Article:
The Music & Writings of Graham Jackson
What is Different About the Tuning?There are two differences.
- The piano is tuned to a certain lower pitch (A= 432 Hz or C= 256 Hz.) which is reputed to be more natural and healthful, and which has been used quite a bit in past centuries. There is an international movement, including some renowned musicians, to make this the standard concert pitch, replacing A= 440. The standard pitch (440), while more "brilliant", has been blamed for contributing to the already high stress levels of our time.
- Instead of the usual equal temperament, this piano is tuned to the "twelve true-fifths tuning" discovered (or invented) by Maria Renold, which, having more natural intervals, allows for an increased resonance.
How is it tuned?
For the usual, equal-tempered tuning, one takes the interval of the perfect 5th, found in the overtone series, and starting from any note--say F--sets one 5th on top of another, continuing for twelve steps until one circles back to the original note. The resulting twelve notes constitute the 5 black and 7 white notes of the piano keyboard.
Unfortunately, they do not come back exactly to the same note, but overshoot slightly. Hence, since Bach's day, tuners make each of those 5ths slightly smaller--out-of-tune, one could say--to round off the circle neatly.
The difference from the natural 5th in this equal-tempered tuning is so slight that most people do not notice it consciously, although subconsciously they do, as it causes a slight dulling of the resonance. Hence string quartets, choirs, etc. often prefer slightly adjusting their pitches to the more natural consonances.
For the "twelve true-5ths tuning": you first set C at 256 Hz. Then you tune the 7 "white keys" by the circle of 5ths, using however natural 5ths. Then you divide the octave at C exactly in half (which can be done handily with a special tuning fork), and tune the 5 "black keys" by natural 5ths to that F#.
You end up with two series of natural 5ths--one of 7 notes and one of 5 notes, linked by an "unnatural" interval of an augmented 4th (which is actually the same augmented 4th found in the equal-tempered system).
Why does this work?
The musician will notice that you then wind up with two 5ths (Bb-F, and B-F#) which are not only unnatural, but smaller even than the tempered 5th. Does the ear not reject these?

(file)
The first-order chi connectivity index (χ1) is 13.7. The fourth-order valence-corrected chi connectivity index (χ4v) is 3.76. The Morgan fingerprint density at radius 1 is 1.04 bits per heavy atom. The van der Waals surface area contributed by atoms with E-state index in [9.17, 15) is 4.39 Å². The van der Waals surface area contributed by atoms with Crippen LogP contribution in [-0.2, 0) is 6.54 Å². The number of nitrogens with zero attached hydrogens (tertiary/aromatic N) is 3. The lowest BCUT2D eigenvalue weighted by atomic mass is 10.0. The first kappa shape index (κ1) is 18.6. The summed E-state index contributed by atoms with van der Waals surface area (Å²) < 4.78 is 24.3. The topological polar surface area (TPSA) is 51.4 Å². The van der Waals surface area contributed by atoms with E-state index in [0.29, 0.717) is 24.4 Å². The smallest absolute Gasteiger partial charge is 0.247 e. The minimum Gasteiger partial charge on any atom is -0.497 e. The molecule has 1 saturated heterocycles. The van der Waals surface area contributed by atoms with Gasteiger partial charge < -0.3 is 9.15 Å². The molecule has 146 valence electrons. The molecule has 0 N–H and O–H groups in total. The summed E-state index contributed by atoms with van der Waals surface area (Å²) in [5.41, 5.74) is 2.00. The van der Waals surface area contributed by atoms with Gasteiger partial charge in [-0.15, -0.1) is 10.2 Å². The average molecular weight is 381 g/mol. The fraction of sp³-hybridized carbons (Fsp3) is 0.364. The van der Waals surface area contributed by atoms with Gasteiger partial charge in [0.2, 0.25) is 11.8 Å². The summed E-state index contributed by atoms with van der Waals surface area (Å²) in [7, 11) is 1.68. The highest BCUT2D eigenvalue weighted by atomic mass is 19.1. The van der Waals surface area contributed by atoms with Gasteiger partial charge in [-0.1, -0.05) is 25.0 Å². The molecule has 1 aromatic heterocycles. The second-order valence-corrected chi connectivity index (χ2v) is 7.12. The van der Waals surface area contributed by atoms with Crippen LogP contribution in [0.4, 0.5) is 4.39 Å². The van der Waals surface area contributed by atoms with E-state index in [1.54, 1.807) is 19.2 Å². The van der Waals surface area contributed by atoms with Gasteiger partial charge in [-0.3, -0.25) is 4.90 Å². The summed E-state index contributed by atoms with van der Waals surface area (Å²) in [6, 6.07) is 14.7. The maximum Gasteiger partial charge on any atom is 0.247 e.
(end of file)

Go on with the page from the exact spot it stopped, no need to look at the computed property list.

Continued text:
The answer may seem rather roundabout. The frequencies of all valid musical intervals, used in any musical system, will be found to be based on one of three mathematical series: the arithmetic series, the harmonic series, or the geometric series.
The arithmetic series, e.g. 1, 2, 3, 4, 5; or 2, 4, 6, 8, 10, etc. is the basis of the familiar overtone series which produces the major triad as its basic sonority. The harmonic series, e.g. 1/1, 1/2, 1/3, 1/4, 1/5, or 3/2, 3/4, 3/6, 3/8, 3/10, etc. is the basis of the lesser known and disputed series--sometimes called the undertone series---which produces the mirror image of the overtone series, and features the minor triad.
The geometric series grows constantly at the same rate, e.g. 2, 4, 8, 16, 32, or 8, 12, 18, 27, 40 1/2. Musically it produces any series of equal intervals, including, for instance, octaves, the tempered circle of 5ths, the equal-tempered 12-tone scale, or the C-F# interval above produced by dividing the octave in half.
Our usual system is a kind of happy meeting--with some compromise--of all three: the overtone series, the undertone series and the equal 5ths of the circle of 5ths.
It is because of this that the equal-tempered scale works at all, but where intervals prominent in the overtone series (such as the 5th and major 3rd) are concerned, the overtone-resonance factor over-rides the other, and the string-quartet player will prefer to tune it to the overtone sound.
The player however will not mind the tempered minor 3rd, augmented 4th or major 6th (e.g. from C to Eb, F# or A) because the ear hears them as derived from an equal division of the octave into 2 or 4 parts-i.e. from a geometric series.
It seems to be a law that intervals derived from valid intervals in turn make valid intervals. Hence the unusual 5ths we made from Bb-F and B-F# are accepted by the ear.
Judge for yourself by listening to Transparencies or Transparencies Too.
Why I like the tuning
My own piano (on which the recording was made) has been tuned this way for about 20 years. My first reaction after playing on it, was how clear and resonant it sounded. The notes seemed to float free in the room, whereas when I play a piano with equal-tempered tuning, the notes tend to feel glued to the keys, relatively speaking. My next reaction, after playing on it for half an hour, was that I somehow felt healthier.
After these years, my impressions, although less noticeable, have not changed. Certainly the tuning does not harm the music. Bach, Mozart, Chopin, not to mention my music, just sound even better.